The Husband drove the speed limit. He even stopped at a yellow light. Grrrr.
As we pulled off the freeway, my mom asked, “The Husband, why did we take the truck?”
“BECAUSE HE WANTS TO DRIVE ME CRAZY!” I tried to dig my nails in the dash.
“Because the car seat’s already in it. We’re bringing home a baby tonight.”
“It’ll be a few days, The Husband.”
I had a cramp in the waiting room, but I was surrounded by non-showing women. I was brave. My mom took my picture as D took my vitals. I must get my hands on that camera.
“She’s dehydrated. That’s why she’s in so much pain. Take her across the street and get her admitted. They’ll get an IV in her, and I’ll let the doctor know.”
“Can they give her something for the pain?”
I had a labor pain before we crossed the bridge, suspended two stories high. A nurse told us to walk along the side of the hospital to get to the front door. I had a labor pain on a fire hydrant. There was construction blocking the way, so we had to turn around and go into the emergency area. I had another labor pain on the fire hydrant. As we walked towards the glass doors, a man was walking out. Seeing my mom and my husband huddling around me, the man’s eyes grew big. “Doyouneedachair?!” He turned around without an answer and sprinted back into the doors. He came back running a wheel chair to me. The husband thanked him, and the man wished us good luck.
As we entered the hospital, they were waiting for us. The man must have yelled it at the top of his lungs. I was rushed to the delivery area, not my room. I wasn’t far enough dilated yet. Then came the drip, the monitoring, the hours waiting to dilate. I couldn’t get into my favorite position. I was forced to lie there, squeezing a dent into the bars or so I thought.
I didn’t like my nurse. She was gruff.
She talked quietly over the phone. “Doctor, please, let’s get her the epidural. I know. If we give her Pitocin, she should be fine. She’s in a lot of pain; I don’t know how long she can hold on. Thank you, doctor.”
She patted my hand, never acting like I heard. “Ok, my dear. They’re going to wheel you into a delivery room. They’re going to give you the epidural. The anesthiologist is on his way. Then they’re going to give you Pitocin to speed things up a little. This is the end of my shift, but I’m going to leave you in good hands.”
Did I ever say how much I loved that nurse?
The next nurse was sweet in the way that didn’t get on my nerves.
The anesthiologist came sliding into the room. “Hey, my name is (Totally forgot). Feel free to name your kid after me. Many women promise that.” He smiled. “OK, folks. I suggest you leave the room while I administer the epidural.”
The gruff nurse hadn’t clocked out yet, and she said, “If you move, he won’t do it. I’ll hold you and help you breathe through the pain.”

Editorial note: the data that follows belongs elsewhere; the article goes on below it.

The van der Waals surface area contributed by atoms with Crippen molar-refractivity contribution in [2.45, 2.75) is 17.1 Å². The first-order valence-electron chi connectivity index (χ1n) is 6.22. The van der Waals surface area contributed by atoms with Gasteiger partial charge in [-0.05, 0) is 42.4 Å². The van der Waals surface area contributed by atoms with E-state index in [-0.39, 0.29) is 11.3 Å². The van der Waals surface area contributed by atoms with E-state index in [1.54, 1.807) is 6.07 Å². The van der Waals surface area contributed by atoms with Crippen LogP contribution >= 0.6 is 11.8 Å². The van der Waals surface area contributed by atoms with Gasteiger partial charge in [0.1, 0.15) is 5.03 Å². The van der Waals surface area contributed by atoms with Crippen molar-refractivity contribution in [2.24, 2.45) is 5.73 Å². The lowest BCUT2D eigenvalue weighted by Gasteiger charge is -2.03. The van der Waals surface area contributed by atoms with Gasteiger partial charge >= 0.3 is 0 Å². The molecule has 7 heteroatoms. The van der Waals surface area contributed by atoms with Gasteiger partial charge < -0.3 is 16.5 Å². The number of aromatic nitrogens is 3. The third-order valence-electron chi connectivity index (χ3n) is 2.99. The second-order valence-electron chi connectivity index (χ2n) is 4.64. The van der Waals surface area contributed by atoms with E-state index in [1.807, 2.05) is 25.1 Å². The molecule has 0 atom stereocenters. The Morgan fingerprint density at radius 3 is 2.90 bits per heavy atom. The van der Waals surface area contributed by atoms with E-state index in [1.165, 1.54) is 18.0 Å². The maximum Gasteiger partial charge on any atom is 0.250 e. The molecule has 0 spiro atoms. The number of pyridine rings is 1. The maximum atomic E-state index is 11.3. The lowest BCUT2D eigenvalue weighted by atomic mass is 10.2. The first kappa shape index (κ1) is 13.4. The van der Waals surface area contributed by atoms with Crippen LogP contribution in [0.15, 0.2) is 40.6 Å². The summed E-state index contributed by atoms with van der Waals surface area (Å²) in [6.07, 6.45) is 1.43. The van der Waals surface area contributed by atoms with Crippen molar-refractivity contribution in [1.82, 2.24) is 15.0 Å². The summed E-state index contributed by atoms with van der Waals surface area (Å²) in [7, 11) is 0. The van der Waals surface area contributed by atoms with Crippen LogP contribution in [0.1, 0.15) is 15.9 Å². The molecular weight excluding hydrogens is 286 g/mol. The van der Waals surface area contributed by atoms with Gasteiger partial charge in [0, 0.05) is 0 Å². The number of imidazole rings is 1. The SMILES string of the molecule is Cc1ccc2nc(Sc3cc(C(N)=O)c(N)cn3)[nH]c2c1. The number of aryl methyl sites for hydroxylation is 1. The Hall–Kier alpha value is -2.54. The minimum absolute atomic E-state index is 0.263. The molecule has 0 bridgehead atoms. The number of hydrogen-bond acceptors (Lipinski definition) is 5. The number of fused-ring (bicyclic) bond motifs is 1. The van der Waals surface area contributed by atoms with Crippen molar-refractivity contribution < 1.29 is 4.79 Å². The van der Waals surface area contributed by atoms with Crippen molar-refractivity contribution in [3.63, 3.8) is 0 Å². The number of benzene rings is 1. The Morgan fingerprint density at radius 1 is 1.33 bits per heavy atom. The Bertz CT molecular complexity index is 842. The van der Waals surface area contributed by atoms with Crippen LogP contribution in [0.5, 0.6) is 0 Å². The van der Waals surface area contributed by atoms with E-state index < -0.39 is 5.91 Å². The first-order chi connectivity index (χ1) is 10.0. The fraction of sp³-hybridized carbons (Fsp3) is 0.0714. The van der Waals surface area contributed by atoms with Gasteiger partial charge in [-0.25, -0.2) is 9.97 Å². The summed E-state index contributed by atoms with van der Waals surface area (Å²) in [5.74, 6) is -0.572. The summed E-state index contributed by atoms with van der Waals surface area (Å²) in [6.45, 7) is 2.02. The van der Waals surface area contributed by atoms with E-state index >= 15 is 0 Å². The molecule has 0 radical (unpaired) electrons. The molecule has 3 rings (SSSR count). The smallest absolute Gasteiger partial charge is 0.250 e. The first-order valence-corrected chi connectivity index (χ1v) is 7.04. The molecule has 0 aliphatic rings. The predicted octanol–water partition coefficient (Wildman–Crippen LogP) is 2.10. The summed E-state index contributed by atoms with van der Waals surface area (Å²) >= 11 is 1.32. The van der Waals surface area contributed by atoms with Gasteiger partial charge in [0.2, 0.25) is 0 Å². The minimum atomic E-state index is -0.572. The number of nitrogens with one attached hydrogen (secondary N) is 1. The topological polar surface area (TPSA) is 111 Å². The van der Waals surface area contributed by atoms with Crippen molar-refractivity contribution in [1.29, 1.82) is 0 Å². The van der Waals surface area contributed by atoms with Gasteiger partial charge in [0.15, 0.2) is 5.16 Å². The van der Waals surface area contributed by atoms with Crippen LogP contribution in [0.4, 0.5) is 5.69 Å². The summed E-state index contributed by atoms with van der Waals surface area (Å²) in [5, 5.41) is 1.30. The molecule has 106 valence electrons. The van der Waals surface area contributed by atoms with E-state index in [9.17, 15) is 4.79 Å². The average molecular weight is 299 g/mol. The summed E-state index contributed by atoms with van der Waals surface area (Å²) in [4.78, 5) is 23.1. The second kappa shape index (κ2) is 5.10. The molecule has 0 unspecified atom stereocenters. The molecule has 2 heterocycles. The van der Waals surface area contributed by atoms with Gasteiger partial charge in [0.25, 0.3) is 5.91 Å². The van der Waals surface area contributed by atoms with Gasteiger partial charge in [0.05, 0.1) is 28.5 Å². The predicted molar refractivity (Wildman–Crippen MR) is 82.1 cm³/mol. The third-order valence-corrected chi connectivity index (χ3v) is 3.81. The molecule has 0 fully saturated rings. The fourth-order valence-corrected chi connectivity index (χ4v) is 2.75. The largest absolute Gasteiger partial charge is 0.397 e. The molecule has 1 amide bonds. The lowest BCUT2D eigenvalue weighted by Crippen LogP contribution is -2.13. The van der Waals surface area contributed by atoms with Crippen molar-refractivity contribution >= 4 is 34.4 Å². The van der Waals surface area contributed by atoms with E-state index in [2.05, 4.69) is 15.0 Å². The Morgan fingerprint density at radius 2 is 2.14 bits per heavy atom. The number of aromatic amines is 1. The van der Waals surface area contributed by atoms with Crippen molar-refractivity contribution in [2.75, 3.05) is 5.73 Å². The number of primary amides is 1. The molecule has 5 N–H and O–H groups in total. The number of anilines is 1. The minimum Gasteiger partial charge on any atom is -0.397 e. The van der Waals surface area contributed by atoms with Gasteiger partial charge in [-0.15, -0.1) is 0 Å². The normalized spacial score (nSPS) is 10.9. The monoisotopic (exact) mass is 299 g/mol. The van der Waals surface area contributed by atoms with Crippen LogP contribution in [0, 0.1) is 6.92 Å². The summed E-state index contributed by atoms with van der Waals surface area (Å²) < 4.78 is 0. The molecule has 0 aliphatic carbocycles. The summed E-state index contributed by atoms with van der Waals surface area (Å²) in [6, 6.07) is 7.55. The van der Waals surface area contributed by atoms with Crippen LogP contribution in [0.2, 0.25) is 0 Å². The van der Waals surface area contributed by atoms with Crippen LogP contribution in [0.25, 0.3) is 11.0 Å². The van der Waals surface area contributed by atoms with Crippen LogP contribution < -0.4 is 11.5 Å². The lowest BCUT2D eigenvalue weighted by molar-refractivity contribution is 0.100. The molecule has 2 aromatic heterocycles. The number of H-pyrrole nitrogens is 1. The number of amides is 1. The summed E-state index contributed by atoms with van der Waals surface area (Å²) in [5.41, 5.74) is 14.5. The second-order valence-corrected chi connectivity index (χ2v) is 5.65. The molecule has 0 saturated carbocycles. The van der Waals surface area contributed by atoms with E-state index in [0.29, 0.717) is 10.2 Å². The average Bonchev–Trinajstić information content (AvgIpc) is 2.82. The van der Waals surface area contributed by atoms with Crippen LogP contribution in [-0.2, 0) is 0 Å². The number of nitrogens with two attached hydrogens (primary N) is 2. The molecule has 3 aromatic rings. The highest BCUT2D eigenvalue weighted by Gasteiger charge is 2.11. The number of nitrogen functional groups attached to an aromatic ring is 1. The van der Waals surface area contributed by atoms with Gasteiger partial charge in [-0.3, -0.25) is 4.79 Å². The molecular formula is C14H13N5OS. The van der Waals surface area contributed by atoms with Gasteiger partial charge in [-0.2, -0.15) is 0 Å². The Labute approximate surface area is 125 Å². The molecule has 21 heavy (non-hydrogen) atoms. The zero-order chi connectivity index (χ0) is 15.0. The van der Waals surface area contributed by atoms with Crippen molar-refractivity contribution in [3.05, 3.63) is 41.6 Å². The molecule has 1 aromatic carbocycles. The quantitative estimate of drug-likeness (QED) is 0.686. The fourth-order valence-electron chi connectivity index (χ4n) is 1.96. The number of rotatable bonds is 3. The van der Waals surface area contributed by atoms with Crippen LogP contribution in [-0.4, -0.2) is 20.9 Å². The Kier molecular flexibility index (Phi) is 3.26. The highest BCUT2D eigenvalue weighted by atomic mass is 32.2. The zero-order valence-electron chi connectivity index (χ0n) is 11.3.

I hate that damn phrase.
“What do you mean she won-“
“The Husband. T’s here with some dinner. Come on. We’ll be back, sweetheart.”
“But she said-“
“They’ll give it to her. I promise.”
“Ok. We’ll be back in a little bit, Fae.”
Ok. CRAP! That hurt like a b@*^$!
The doctor came in. “How are you doing, Fae? We’re administering the Poticin through your IV drip. Would you like to pray?” I nodded. The doctor held my hands. “Dear Heavenly Father, . . . .” Wait. What did I agree to?! Where’s my Marian Medal? No male god would understand this. “Fae, we’re also going to break your water to help move things along. We’ll probably deliver in the early hours of the morning. But I won’t leave.”
The curtain was drawn. My numb legs were put in stirrups. The nurse handed the doctor something. The door was opened.
“FAE! Are you in there?”
“Yeah. I’m a little indisposed at the moment, J!”
“Oh, hey, J. Did D call you?” the doctor said.
“Hey, Doc! She did! I wanted to see how Fae was doing!”
“Well, I’m about to break her water.”
“Oh. OH! All right! Fae, GOOD LUCK! I’ll see you tomorrow!”
The door closed. My water was broken. I was left alone. And then I threw up my hamburger. Dang.
The doctor walked in. “You threw up?” I nodded as the nurse took the full vomit tray away. “I figured when I saw the beeping in the nurses’ station. You’ll be fine.” He left the room. The nurse busied herself. My husband and mom walked in the room.
“Where have you been? They gave me my shot, the Potocin, and broke my water. J was here. And then I threw up.”
“I see the epidural is working.” My mom’s dry sense of humor, ladies and gentlemen.
“Yes. And it’s wonderful.”
“Your dad and M were in a different part of the hospital. They’re going to stick around for a while. Maybe they can come in later.”
Time passed. Not too much because all of a sudden I was completely dilated and ready to push.
The doctor walked in. “Well, Fae. That was fast. I was expecting to be here until two. Let’s see what’s going on.” He slid into position like a catcher. “Looks like the little guy-. We don’t know what the baby is, do we?”
“No. But my mom is sure it’s a girl.”
“She carried high. The heartbeat was fast. It has to be a girl.”
“She hid the envelope, doctor.”
“Ok, let’s get this baby out.”
My mom had one leg; the nurse the other. The husband held my hand. It took three pushes.
“Here, she comes. Here, she comes. Here, she comes. Here, he is!”
“A boy! A boy! A boy! My boy!” I whispered over and over as they cut the cord and laid Evan down on my lap.
At 9:20pm, July 5th, three days before his due date, with images of ancient Rome dancing in my head, Evan came into the world. My world was forever changed.